Miller family and Jazz host homeless and low-income Utahns for early Thanksgiving dinner

SALT LAKE CITY — As a snowstorm gained force outside the home of the Utah Jazz on Monday, about 3,000 gathered inside its halls for a long-standing tradition of an early Thanksgiving meal.

Several picked up new shoes and winter coats before digging into lunch, describing how misfortune and the climbing cost of rent have sent many of them into shelters, out on the street or into a friend’s home. 

Mia Halls and her daughters tucked into plates of pie as snow billowed outside. After the family gave up their cars, Halls said she couldn’t get to work and lost her housekeeping job. She hopes to get similar work in Taylorsville, where her family is staying with friends as she and her husband work to repair their credit scores. 

“It’s hard to find an apartment that’s not my whole paycheck,” Halls said. “It’s a hard road. Just got to keep your head up, basically.” 

She said she tries to remain optimistic for 10-year-old Heaven, who picked up new sneakers inside the Vivint Smart Home Arena, and Rayne, 4, who surprised her mom when she gamely polished off the cranberry sauce on her plate. 

The meal catering to Utah’s homeless and low-income families comes at a time of change for the vulnerable groups. The closure of the Road Home shelter last week marked the end of a centralized system in favor of services scattered across the Salt Lake Valley. 

On a break from doling out portions of stuffing onto sturdy paper plates, Utah Jazz owner Gail Miller said she believes the transition has been smoother than many may believe. She has reported matching roughly $8 million in donations to help the homeless in Utah. 

“There are changes, but they’re going very well,” Miller said, adding the new system better tailors individual services to a person’s needs. “I know there are a lot of things to be fixed or ironed out to make it completely compatible with what they need, but I think everyone’s on top of it.”

Miller, the chairwoman of the Larry H. Miller Group of Companies, said she was gratified to help serve those in line, whether they were shy or gregarious and toting children or pets. Buses brought in many of her guests from different parts of the valley.

“It’s very touching, because they’re just like me and they’re just in a different circumstance, and so I’m grateful to be able to provide for them,” she said. 

Miller estimates the meal now catered by Utah Food Services may be in its second decade. 

In the same spots where vendors normally sell soft pretzels and beer, visitors chowed down Monday on complimentary plates of ham, turkey and sides like mashed potatoes with parsley and gravy on top. Many took boxes to go. 

The midday meal drew a line that snaked around the arena earlier in the day.

Heather Vance, wearing a pink jacket, was among many who waited outside in snow and sleet for about 20 minutes as the arena welcomed the crowd.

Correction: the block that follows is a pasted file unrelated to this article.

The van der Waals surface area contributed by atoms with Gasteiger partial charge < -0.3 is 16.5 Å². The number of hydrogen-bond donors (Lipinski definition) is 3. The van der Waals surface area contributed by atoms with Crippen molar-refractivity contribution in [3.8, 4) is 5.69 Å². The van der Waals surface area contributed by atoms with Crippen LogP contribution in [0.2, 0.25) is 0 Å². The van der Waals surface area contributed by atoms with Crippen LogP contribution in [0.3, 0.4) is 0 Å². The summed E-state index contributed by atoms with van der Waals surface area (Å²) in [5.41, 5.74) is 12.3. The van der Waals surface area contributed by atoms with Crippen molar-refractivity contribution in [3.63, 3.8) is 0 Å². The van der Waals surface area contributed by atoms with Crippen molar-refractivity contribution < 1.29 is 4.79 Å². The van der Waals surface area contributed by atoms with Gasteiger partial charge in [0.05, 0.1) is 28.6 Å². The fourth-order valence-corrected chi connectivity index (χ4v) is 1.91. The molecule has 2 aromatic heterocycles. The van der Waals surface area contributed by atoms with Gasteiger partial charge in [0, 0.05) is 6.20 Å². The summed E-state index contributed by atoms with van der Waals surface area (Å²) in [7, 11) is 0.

A repeat guest at the gathering who now is living in a motel, Vance said she appreciates its hosts and would like to see more such events during the holiday season. 

“Most people are just getting by,” Vance said. Her 6-year-old chihuahua, Peanut, shivered as she peeked out from under a blanket Vance clutched to her torso. 

The Beehive State is home to 300,000 now living in poverty, added Pastor Joe Vazquez. He is co-director of the Salt Lake City Mission, which handed out shoes and coats on Monday.

“Nobody in Salt Lake City should be hungry this week,” he said. “They should get the opportunity to sit down and eat a traditional Thanksgiving meal.” 

Vasquez said fewer are coming to the mission’s day center as the Road Home has closed. But more low-income families are picking up bread and other items at its food pantry as they stretch their finances to cover unexpected costs for things like medicine. 

Jennifer Ballard, who said she suffers from chronic pain due to a handful of illnesses, is among those feeling the pinch. She said others are in a similar bind — whether they receive roughly $800 a month in disability benefits like she does, are out of work or simply can’t make ends meet. 

She and her 9-year-old daughter plan to move into the Midvale family shelter and have stayed with family in the past, she said, but she’s hoping to find a more stable arrangement. 

“It would be nice to eventually be able to get myself to be well enough to where I can work,” she said. “It sucks being in this situation.” She said she counts herself as lucky, however, because she can crash with relatives if she needs to. 

Jeff Heaton, Jazz director of membership services and sales, spooned gravy over mashed potatoes and turkey nearby in his sixth year as a volunteer at the event. 

“It’s something that Gail cares a ton about, helping the homeless,” he said. “So whatever we can do to help accomplish that is what we want to do.”

By Annie Knox@anniebknox

Scroll to Top